Nurses union finds working conditions cause burnout and illness in public health staff

A Nurses Union of Thailand report finds that many public health officials want to resign ahead of retirement age as heavy workloads burden them with cancer, diabetes and hypertension, leading to early death.

A nurse tending her own wound.

On 18 June, the Nurses Union of Thailand (NUOT) published the results of an opinion poll of 4,563 nurses and public health workers on remaining in the Ministry of Public Health, which garnered 2,072 recommendations.

The report found that average desired resignation age is 51, about 9-12 years ahead of the official retirement age. The reasons are frustration with the management system and poor prospects for career advancement. The result is concerning because by 51, staff have specialized and their resignation would result in a significant increase in the workload of remaining staff with consequences for the public.

It also found that many public health staff have health problems, especially cancer, diabetes and hypertension, due to hard work and a lack of good health care. Many nurses about 50 years old suffer from cancer. Also, more than 3% of retired personnel die before qualifying for their pension.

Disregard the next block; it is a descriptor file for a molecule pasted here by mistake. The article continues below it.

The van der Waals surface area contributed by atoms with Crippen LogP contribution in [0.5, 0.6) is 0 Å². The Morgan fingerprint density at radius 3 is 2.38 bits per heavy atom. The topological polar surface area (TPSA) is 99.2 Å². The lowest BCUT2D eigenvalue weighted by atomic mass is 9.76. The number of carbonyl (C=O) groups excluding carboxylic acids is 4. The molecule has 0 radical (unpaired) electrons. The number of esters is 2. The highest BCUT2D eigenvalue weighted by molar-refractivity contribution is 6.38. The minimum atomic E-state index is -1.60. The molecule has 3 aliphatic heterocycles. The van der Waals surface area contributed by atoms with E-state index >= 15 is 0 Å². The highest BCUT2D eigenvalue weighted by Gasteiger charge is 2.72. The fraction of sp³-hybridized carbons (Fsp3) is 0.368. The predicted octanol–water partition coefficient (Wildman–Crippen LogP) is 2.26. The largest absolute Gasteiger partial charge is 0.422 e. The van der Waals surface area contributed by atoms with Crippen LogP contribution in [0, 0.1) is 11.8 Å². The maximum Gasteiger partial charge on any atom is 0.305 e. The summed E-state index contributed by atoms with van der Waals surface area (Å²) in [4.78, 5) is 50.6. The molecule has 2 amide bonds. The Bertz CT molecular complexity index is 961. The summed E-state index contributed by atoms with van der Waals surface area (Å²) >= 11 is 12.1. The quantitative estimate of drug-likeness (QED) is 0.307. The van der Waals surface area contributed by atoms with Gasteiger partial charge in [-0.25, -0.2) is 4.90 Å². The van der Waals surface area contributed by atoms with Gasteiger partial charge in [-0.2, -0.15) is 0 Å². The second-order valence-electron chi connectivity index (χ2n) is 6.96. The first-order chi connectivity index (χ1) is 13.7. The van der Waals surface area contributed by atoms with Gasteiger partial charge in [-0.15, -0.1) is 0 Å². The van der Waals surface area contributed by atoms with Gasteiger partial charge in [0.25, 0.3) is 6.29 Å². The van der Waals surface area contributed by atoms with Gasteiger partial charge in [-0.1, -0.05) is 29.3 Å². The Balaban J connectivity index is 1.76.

Some doctors who participated in the poll also said that they want to quit because of the difficulty of career advancement. The civil service promotion system requires them to publish academic papers in specific journals, which they found arduous while working in hospital.

However, doctors are amount to a very little proportion in the poll.

NUOT stated that they presented their suggestions for career promotion to the Ministry of Public Health Permanent Secretary in August 2019, The suggestions include a method of qualifying for promotion for all public health disciplines which is not excessively strict.

“We want it to flow like the police or military. The work of our Ministry is the hardest but we cannot grow, we cannot advance. Teachers do not have many students and can gain special expertise. But we have 700-800 patients daily and get just this. It makes them wonder why they would want to stay,” states the report.



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